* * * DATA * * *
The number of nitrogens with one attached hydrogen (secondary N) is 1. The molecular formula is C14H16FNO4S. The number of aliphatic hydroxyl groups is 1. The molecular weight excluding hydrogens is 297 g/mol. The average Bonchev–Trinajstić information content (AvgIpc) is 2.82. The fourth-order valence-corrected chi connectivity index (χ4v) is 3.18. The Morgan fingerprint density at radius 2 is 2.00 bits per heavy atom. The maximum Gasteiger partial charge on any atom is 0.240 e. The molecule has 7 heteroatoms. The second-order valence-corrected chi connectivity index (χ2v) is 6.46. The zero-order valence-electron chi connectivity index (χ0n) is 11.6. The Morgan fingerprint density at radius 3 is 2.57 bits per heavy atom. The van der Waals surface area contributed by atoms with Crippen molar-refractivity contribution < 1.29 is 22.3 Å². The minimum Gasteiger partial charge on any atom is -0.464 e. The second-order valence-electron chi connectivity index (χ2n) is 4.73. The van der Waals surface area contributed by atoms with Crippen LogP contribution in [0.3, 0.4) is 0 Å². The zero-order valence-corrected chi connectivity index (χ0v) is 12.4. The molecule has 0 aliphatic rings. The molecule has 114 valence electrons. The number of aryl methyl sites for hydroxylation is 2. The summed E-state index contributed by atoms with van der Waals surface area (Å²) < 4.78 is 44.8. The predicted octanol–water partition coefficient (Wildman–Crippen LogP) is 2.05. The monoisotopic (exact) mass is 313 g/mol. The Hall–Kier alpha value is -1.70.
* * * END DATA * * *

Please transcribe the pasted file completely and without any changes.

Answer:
The number of nitrogens with one attached hydrogen (secondary N) is 1. The molecular formula is C14H16FNO4S. The number of aliphatic hydroxyl groups is 1. The molecular weight excluding hydrogens is 297 g/mol. The average Bonchev–Trinajstić information content (AvgIpc) is 2.82. The fourth-order valence-corrected chi connectivity index (χ4v) is 3.18. The Morgan fingerprint density at radius 2 is 2.00 bits per heavy atom. The maximum Gasteiger partial charge on any atom is 0.240 e. The molecule has 7 heteroatoms. The second-order valence-corrected chi connectivity index (χ2v) is 6.46. The zero-order valence-electron chi connectivity index (χ0n) is 11.6. The Morgan fingerprint density at radius 3 is 2.57 bits per heavy atom. The van der Waals surface area contributed by atoms with Crippen molar-refractivity contribution < 1.29 is 22.3 Å². The minimum Gasteiger partial charge on any atom is -0.464 e. The second-order valence-electron chi connectivity index (χ2n) is 4.73. The van der Waals surface area contributed by atoms with Crippen LogP contribution in [0.3, 0.4) is 0 Å². The zero-order valence-corrected chi connectivity index (χ0v) is 12.4. The molecule has 0 aliphatic rings. The molecule has 114 valence electrons. The number of aryl methyl sites for hydroxylation is 2. The summed E-state index contributed by atoms with van der Waals surface area (Å²) < 4.78 is 44.8. The predicted octanol–water partition coefficient (Wildman–Crippen LogP) is 2.05. The monoisotopic (exact) mass is 313 g/mol. The Hall–Kier alpha value is -1.70.